Revenue is drying up, the economy may lurch into a recession within the next three to five years and state lawmakers who ran on a platform of boosting education spending and creating a single-payer health care program are emboldened to push for both measures.

Oh, and Gov. Andrew Cuomo and the state Legislature have driven into a detour to feud first about pay reform measures and later the failure of the Amazon deal for Queens.

In a cluttered state budget year, Marie Kondo may even have trouble finding joy in it.

Cuomo fired an opening volley of sorts on Thursday while on Long Island, calling for any budget agreement to include a permanent extension of the state’s cap on property taxes. He also wanted to see through the phase in of middle-income tax cuts approved last year.

To business leaders at the event, Cuomo urged them to take a deep breath: “Calm down, feel stable with what we are doing in the state of New York.”

He sought to enlist Senate Democrats on Long Island and in western New York to be “warriors for tax fairness.”

Meanwhile in Albany, state lawmakers on the Senate Finance Committee and the Assembly Ways and Means Committee heard sobering analyses from economists on the likelihood of the economy falling into a recession within the coming years as the effect of the 2017 tax cuts begin to recede and trade policy complicates the economies overseas.

This is in line with Comptroller Tom DiNapoli’s warning that policymakers should plan now for economic hardship ahead.

Cuomo’s budget update this month included plans to slow the growth of Medicaid spending and the close three prisons amid a declining inmate population.

But in the Legislature, lawmakers continued to signal they will dig in on key areas of concern, which just happen to be the most expensive areas of the budget. To pay for it, tax increases on the rich would be likely. Cuomo has said in multiple different ways he doesn’t want to that to happen, pointing to the $10,000 cap on state and local tax deductions.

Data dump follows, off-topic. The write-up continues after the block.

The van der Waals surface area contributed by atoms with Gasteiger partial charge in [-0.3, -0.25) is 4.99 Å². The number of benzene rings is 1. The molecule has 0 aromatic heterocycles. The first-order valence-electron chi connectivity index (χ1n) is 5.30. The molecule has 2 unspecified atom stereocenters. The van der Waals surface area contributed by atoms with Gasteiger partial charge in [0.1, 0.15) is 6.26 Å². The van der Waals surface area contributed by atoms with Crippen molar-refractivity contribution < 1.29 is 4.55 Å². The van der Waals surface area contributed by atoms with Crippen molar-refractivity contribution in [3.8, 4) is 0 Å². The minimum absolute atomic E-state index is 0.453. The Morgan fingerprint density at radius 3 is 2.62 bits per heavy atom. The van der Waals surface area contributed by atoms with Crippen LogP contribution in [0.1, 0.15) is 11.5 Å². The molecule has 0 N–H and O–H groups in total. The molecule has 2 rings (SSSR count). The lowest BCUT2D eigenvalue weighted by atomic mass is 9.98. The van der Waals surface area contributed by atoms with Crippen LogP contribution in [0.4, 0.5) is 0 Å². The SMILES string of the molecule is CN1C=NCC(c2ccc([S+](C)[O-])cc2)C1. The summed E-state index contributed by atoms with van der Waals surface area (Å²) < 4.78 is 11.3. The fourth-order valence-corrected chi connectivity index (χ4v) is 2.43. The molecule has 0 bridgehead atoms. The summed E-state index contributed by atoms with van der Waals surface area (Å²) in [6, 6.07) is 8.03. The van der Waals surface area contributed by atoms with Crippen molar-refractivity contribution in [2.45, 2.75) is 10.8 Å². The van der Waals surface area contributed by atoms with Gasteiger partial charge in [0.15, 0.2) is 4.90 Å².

Only state lawmakers who ran on issues like spending more on schools will want to push more for education aid — at least $1.2 billion in the budget in order to satisfy education advocates that have long called for the boost in direct money.

The Assembly Health Committee on Thursday advanced the single-payer bill that was re-introduced last year.

“The legislation would impose more than $250 billion in new taxes and force all New Yorkers to use a use a single government-run health insurance program controlled by unaccountable Albany bureaucrats,” read a statement from the Realities of Single Payer, an advocacy group opposed to the measure.

Supporters of the single-payer measure say the program would ultimately save the state — and taxpayers — money given that it would overhaul a costly system.

The state Assembly and Senate, both now led with large Democratic majorities, released differing revenue forecasts, but not surprisingly projected more money than what the governor estimates. The Assembly projected about $900 million above Cuomo’s estimate, Senate Democrats pegged the figure at $456 million.

But the close and productive working relationship between Speaker Carl Heastie and Senate Majority Leader Andrea Stewart-Cousins has led to whispers at the Capitol that both chambers could team up on a budget plan themselves.

Heastie didn’t tip his hand when asked about it with Stewart-Cousins at an unrelated press conference.

“We’re together. We’ll have some variances,” he said. “You’ll probably see a lot of common ground between the two houses.”

It’s not necessarily all doom and gloom.

The state’s economy remains largely robust, almost entirely due to the economic expansion in New York City.

An analysis by the New York Federal Reserve found unemployment is “at or near record lows” across most of the state while business sentiment has rebounded.

Upstate New York, however, continues to lag.